Researchers from the University of Alberta are looking for participants nation-wide, ages 18 – 35, to participate in a study that looks at the correlation between wearing physical activity trackers and physical activity.
The purpose of this survey is to get feedback directly from young adults between the ages of 18 and 35 to learn about your experiences and preferences related to participating in physical activity. We are interested in hearing your thoughts on whether the use of a wearable activity tracker could be helpful to improving physical activity in your life.
The survey asks for minimal personal information and will take about 15-20 minutes to complete. More information, including instructions, can be found by visiting the survey link in the button below.
A little bit of background
Physical inactivity is an increasing health concern for the autistic community. A growing body of research suggests that autistic people of all age groups are less physically fit (Borremans et al., 2010), less physically active (Jones et al., 2017), and engage in fewer sports/recreational activities as compared to their allistic peers (Brewster & Coleyshaw, 2011).
Guidelines from the Canadian Society for Exercise Physiology (CSEP, 2011) and Public Health Agency of Canada (as reported in Tremblay et al., 2011) recommend that young adults engage in a weekly minimum of 150 minutes of moderate to vigorous physical activity (MVPA) to improve health and reduce susceptibility to disease and illness. However, many studies (e.g., Eaves & Ho, 2008; Lang et al., 2010; Pan & Frey, 2006) report that large portions of the autistic population are more likely to engage in sedentary behaviours for significant amounts (i.e., an average of 13 hours) of the day.
In short, a sedentary lifestyle is associated with obesity and other physical and mental health related conditions. Only a few lifestyle choices have as large an impact on your health as physical activity. Participating in regular physical activity is one of the most important things you can do for your health. It is vital for healthy aging, can reduce the burden of chronic diseases and prevent early death. Young adults who sit less and participate in any amount of mild, moderate, or strenuous physical activity will gain health benefits, including improved balance, mobility, fitness, and better mental health.
Why should you participate?
Your participation contributes towards improving our limited knowledge of physical health trends among young adults through direct feedback from young adults. The information collected in this survey will help us to understand what factors encourage physical activity and motivate the use of activity trackers for young adults.
It can be incredibly fulfilling to know that your participation will help benefit other young adults in the future, through increasing our understanding of what motivators/barriers may influence decisions to participate in physical activity or use activity trackers.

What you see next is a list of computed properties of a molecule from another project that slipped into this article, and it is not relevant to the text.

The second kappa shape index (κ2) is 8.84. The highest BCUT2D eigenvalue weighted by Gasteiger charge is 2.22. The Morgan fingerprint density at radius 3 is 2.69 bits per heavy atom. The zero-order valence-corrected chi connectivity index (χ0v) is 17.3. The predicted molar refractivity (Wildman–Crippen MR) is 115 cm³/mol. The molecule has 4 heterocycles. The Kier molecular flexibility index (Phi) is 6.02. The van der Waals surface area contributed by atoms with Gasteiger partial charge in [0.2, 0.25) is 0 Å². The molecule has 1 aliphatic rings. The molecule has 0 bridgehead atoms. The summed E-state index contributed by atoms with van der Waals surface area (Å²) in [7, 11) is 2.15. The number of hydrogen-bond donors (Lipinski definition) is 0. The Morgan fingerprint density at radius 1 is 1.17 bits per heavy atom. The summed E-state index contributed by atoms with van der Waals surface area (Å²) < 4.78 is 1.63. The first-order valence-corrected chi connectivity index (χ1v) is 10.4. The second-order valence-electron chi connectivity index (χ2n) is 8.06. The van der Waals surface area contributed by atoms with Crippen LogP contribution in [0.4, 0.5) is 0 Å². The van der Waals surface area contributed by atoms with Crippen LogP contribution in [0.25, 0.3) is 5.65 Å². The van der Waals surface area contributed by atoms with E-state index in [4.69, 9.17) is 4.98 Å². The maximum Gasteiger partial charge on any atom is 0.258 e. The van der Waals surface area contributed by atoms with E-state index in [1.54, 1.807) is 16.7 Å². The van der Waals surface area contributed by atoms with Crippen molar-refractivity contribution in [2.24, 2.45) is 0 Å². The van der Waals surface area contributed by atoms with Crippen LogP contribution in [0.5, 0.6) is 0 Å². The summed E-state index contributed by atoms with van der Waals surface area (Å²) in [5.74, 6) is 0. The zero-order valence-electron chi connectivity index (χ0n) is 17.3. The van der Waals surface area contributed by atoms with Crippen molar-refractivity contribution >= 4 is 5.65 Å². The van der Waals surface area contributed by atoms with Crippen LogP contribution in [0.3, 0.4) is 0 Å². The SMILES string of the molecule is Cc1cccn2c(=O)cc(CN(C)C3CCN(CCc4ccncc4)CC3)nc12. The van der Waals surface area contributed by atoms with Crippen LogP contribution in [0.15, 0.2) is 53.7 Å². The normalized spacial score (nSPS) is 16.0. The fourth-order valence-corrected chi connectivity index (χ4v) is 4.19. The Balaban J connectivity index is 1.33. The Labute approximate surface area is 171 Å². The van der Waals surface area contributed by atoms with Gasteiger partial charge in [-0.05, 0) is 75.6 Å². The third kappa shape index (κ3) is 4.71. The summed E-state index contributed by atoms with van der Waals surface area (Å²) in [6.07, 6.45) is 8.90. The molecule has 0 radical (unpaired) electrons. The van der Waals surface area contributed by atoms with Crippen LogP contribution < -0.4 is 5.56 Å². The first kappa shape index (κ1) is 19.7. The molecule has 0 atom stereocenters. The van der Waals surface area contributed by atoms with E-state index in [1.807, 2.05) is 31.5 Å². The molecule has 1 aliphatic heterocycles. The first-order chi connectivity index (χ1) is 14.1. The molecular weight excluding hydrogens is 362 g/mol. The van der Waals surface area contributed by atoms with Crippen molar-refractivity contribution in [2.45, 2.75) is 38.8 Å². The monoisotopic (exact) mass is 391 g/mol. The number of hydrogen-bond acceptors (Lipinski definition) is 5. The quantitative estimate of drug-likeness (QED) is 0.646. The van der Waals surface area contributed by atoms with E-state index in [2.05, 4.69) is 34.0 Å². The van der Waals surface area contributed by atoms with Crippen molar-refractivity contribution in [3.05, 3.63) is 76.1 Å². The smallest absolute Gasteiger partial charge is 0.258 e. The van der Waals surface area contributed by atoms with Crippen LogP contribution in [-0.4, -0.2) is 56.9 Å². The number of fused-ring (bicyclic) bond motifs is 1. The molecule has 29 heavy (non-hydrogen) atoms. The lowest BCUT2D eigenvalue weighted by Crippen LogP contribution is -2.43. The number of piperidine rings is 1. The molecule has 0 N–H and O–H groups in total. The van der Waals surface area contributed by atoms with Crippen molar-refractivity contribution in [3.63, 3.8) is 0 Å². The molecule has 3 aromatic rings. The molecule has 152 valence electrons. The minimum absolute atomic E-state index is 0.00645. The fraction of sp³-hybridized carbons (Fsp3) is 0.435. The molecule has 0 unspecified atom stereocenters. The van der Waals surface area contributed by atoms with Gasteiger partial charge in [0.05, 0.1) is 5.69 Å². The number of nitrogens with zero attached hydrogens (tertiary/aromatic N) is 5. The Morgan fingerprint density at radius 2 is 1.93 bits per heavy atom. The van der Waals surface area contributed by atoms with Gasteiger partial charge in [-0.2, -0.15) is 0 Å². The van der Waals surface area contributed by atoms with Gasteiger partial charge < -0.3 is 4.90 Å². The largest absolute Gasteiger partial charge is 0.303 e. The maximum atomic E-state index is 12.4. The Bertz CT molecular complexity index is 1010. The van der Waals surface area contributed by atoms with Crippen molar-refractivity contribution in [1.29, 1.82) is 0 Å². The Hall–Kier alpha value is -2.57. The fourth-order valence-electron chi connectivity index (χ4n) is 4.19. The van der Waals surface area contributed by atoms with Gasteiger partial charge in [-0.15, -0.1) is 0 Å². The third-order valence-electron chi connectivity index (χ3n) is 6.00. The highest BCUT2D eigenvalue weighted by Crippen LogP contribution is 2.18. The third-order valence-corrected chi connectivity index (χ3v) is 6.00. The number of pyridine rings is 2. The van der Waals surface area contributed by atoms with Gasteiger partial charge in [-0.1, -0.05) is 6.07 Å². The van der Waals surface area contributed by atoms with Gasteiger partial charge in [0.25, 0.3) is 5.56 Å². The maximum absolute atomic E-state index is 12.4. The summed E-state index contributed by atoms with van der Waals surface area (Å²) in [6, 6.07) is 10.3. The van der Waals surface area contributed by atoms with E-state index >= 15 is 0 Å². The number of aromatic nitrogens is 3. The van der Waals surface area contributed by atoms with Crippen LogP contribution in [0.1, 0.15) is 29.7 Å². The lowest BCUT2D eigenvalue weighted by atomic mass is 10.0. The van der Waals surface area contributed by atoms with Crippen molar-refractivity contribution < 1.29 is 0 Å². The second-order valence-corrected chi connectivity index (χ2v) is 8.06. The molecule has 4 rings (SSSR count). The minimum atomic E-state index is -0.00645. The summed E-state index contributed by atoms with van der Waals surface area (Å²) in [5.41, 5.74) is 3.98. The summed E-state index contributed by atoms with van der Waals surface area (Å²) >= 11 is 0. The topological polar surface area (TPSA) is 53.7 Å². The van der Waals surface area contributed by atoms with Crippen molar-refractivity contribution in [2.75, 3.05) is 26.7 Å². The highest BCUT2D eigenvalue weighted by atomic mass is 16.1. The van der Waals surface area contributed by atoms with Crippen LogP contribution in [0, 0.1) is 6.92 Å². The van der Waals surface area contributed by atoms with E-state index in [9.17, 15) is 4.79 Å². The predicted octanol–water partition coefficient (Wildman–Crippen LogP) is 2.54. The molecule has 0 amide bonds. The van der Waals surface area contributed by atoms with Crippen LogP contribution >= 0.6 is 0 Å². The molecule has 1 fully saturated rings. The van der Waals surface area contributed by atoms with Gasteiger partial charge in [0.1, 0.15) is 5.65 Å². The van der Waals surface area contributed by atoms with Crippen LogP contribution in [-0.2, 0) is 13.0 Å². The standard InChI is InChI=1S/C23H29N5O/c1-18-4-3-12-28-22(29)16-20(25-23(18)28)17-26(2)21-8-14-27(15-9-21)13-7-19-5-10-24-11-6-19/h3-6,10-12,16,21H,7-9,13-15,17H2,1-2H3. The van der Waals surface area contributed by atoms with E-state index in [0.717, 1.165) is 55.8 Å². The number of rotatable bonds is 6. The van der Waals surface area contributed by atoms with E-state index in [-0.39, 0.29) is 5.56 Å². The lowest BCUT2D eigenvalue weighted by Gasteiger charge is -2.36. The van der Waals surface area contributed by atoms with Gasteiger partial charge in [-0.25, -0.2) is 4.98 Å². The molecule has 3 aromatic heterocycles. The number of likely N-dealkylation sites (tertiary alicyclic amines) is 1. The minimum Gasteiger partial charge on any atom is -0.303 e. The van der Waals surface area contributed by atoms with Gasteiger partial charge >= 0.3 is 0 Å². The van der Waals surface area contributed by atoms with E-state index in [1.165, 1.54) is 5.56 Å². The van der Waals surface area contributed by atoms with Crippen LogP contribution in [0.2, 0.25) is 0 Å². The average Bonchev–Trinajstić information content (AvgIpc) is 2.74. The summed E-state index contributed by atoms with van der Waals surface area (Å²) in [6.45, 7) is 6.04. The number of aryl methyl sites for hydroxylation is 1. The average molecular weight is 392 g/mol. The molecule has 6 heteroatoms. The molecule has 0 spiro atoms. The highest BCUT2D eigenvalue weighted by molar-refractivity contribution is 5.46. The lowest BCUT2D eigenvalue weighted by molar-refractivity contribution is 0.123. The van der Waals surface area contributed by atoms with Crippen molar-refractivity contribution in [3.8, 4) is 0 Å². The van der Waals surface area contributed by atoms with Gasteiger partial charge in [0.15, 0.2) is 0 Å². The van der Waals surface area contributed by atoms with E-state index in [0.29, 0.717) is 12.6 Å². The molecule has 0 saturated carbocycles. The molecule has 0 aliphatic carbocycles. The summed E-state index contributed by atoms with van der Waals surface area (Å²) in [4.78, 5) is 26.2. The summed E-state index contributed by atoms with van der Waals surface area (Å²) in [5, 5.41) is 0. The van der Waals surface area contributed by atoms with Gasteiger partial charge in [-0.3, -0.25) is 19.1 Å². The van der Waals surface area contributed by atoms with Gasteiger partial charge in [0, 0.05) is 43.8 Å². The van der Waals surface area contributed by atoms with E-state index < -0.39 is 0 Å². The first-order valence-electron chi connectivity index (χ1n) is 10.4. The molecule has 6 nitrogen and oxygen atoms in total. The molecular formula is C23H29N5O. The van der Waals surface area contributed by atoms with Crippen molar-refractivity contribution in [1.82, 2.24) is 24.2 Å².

What is Physical Activity?
Physical activity is any form of body movement that uses energy. It includes many different types of daily activities such as completing chores, daily movement, sports, and recreation. Participation in physical activity can happen in a variety of environments (e.g., home/work/community; indoors/outdoors) and contexts (e.g., leisure, transportation, occupation, household) across all seasons.
Guidelines on Physical Activity
Health Canada recommends that adults participate in a minimum of 2.5 hours (150 minutes) of physical activity weekly to attain optimal health benefits.
Through this study, researchers are interested in understanding young adults perspectives on the intensity of physical activity they participate in based on three categories:
This activity needs very little effort and does not cause you to sweat. Examples include: casual walking, light stretching, or yoga.
This activity needs some effort and you may breathe harder or increase your heart rate. However, it is not exhausting and you should be able to talk while doing the activity. Examples include: jogging, dancing, or light yard work.
This activity is intense and requires a lot of energy. It will cause you to breathe hard/fast and your heart rate is increased. You may be unable to say more than a few words without stopping to catch your breath. Examples include: running, interval training, or heavy yard work such as landscaping.
Wearable Activity Trackers
Wearable activity trackers are electronic monitoring devices that allow users to access and monitor health-related information specific to physical activity including: daily steps taken, calories burned, distance traveled, heart rate, and sleep patterns. The primary reason people invest in an activity tracker is to help motivate them to get, or stay, active. Previous research has found that wearable activity trackers can be useful in reminding you to get up and move around when you have been still for too long, or helping you to have more control over your personal health by providing direct access to information.
How do I participate?
If you are between the ages of 18 and 35 and would like more information about this study and to participate, visit their website activehealthproject.com or click the button below that says, Take me to the Active Health Project
Take me to the Active Health Project
This research is conducted through the University of Alberta. Ethics ID: Pro00118119.
Principal investigator: Michael Barrett (firstname.lastname@example.org)